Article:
Asparagus is one of my favorite vegetables to roast.  Looking for a simple and tasty side dish?  Toss some asparagus with olive oil, salt, and pepper, and let it mingle in a hot oven for 10-15 minutes.  Last Tuesday night, this was a lovely accompaniment to a heaping helping of shrimp scampi and linguine.  If you’re feeling a little more adventurous, replace the olive oil with toasted sesame oil, the salt with soy sauce, and finish the asparagus off with a sprinkle of sesame seeds in the last couple of minutes of roasting.  I felt like that flavor combination might clash with my scampi, but it is my first choice in most other circumstances.
As delicious as roasted asparagus is, the tender perfection of the springtime crop allows for a little more versatility.  You can coax even the woodiest of stems into submission via roasting.  The delicate, in-season asparagus is so lovely and tender, that all it requires is a quick sauté.  So, I sliced some up, sautéed it in olive oil with garlic and soy sauce, tossed it with hot penne pasta, and garnished it with some freshly grated Parmesan.  Perhaps soy sauce and Parmesan sound like unlikely friends, but let me assure you they get along quite well.  Think about it: they are both essentially more complex versions of salt.  And of course, asparagus and soy sauce are veritable soul mates.  Essentially, this pasta is fresh, quick, and a little unexpected, without being off-putting.  So take my advice, and go cook yourself up a plate of springtime.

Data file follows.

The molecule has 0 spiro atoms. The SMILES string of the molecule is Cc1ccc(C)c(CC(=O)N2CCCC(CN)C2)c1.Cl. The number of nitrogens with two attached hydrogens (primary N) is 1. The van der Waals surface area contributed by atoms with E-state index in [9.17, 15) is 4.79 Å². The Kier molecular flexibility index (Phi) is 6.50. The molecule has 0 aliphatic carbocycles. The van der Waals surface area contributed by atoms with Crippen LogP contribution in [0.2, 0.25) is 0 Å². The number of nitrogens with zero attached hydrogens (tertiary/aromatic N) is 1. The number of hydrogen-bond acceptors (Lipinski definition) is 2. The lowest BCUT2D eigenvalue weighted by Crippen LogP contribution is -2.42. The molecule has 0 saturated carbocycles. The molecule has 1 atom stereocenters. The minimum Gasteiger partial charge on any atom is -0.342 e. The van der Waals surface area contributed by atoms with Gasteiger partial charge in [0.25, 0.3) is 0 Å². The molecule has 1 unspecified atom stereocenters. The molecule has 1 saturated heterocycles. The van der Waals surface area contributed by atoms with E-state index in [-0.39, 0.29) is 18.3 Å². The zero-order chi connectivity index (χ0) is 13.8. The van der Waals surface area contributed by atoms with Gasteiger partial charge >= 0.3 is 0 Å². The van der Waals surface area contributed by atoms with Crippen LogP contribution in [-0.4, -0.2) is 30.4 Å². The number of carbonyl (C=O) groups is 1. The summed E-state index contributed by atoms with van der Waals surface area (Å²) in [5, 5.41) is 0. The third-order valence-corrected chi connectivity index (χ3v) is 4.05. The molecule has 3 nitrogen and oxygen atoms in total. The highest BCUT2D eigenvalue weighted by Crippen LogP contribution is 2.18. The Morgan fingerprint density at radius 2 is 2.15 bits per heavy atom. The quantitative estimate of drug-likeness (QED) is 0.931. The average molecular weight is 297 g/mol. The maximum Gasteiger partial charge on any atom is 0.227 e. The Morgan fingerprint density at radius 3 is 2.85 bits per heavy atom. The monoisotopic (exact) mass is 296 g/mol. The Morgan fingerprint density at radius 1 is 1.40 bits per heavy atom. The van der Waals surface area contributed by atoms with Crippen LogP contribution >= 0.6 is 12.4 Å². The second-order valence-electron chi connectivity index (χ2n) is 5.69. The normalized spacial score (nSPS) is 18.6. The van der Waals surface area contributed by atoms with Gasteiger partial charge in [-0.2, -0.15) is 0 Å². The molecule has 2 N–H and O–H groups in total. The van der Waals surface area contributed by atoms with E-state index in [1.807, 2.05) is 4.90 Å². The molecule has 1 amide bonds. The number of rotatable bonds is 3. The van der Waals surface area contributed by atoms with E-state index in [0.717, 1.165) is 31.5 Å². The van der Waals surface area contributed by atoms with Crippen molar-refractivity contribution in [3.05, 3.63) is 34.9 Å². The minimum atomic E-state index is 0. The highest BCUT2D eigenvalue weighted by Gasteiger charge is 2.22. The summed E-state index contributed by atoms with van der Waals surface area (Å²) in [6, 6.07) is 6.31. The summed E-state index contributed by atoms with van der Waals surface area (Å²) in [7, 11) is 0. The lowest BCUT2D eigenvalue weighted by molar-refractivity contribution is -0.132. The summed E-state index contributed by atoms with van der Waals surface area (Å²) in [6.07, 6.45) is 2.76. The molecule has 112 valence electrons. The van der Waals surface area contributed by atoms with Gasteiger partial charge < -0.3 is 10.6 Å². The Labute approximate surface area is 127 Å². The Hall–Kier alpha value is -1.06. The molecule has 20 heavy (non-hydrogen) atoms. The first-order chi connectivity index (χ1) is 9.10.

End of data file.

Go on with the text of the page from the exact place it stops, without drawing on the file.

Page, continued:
Asparagus Penne Pasta (serves one)

2 tablespoons olive oil
8-10 tender stalks of asparagus, sliced thin (about ¼ inch) at an angle (see photos)
1 garlic clove, minced
Freshly ground black pepper
BIG pinch hot pepper flakes
A couple of splashes of soy sauce (about 2 teaspoons)
¼ pound penne pasta

Garnish: freshly grated Parmesan, chopped fresh parsley

·      Put a pot of water onto to boil for the pasta.
·      Meanwhile, chop asparagus, garlic, and parsley.
·      When the water is at a rolling boil, add the penne and cook according to directions on the package.
·      Preheat the olive oil in a sauté pan over medium heat.  Then add asparagus, hot pepper flakes, pepper, and garlic.  Sauté, stirring occasionally, for 5-8 minutes, or until the asparagus is tender.
·      Add soy sauce to the asparagus, to taste.
·      When the pasta is ready, add it directly to the pan of asparagus.  Toss everything together and add more soy and pepper, if needed.  You may want to save a bit of pasta water to add in case the pasta is dry.